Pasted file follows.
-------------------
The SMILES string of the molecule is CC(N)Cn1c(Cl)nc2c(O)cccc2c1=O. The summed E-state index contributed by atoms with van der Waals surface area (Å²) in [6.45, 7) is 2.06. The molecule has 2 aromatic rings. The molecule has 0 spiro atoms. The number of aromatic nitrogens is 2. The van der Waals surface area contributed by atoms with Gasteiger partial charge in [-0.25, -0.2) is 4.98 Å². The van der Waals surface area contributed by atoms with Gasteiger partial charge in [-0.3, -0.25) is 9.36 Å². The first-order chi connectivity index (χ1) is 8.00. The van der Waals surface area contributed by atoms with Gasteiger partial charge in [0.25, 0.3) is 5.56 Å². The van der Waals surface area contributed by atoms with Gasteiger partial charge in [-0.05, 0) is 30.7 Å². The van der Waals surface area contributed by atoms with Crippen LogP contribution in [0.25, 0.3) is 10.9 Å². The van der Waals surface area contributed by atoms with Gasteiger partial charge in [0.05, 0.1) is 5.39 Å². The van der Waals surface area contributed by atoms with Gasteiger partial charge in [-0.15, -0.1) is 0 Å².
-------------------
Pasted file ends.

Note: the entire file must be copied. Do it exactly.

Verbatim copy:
The SMILES string of the molecule is CC(N)Cn1c(Cl)nc2c(O)cccc2c1=O. The summed E-state index contributed by atoms with van der Waals surface area (Å²) in [6.45, 7) is 2.06. The molecule has 2 aromatic rings. The molecule has 0 spiro atoms. The number of aromatic nitrogens is 2. The van der Waals surface area contributed by atoms with Gasteiger partial charge in [-0.25, -0.2) is 4.98 Å². The van der Waals surface area contributed by atoms with Gasteiger partial charge in [-0.3, -0.25) is 9.36 Å². The first-order chi connectivity index (χ1) is 8.00. The van der Waals surface area contributed by atoms with Gasteiger partial charge in [0.25, 0.3) is 5.56 Å². The van der Waals surface area contributed by atoms with Gasteiger partial charge in [-0.05, 0) is 30.7 Å². The van der Waals surface area contributed by atoms with Crippen LogP contribution in [0.25, 0.3) is 10.9 Å². The van der Waals surface area contributed by atoms with Gasteiger partial charge in [0.05, 0.1) is 5.39 Å². The van der Waals surface area contributed by atoms with Gasteiger partial charge in [-0.15, -0.1) is 0 Å².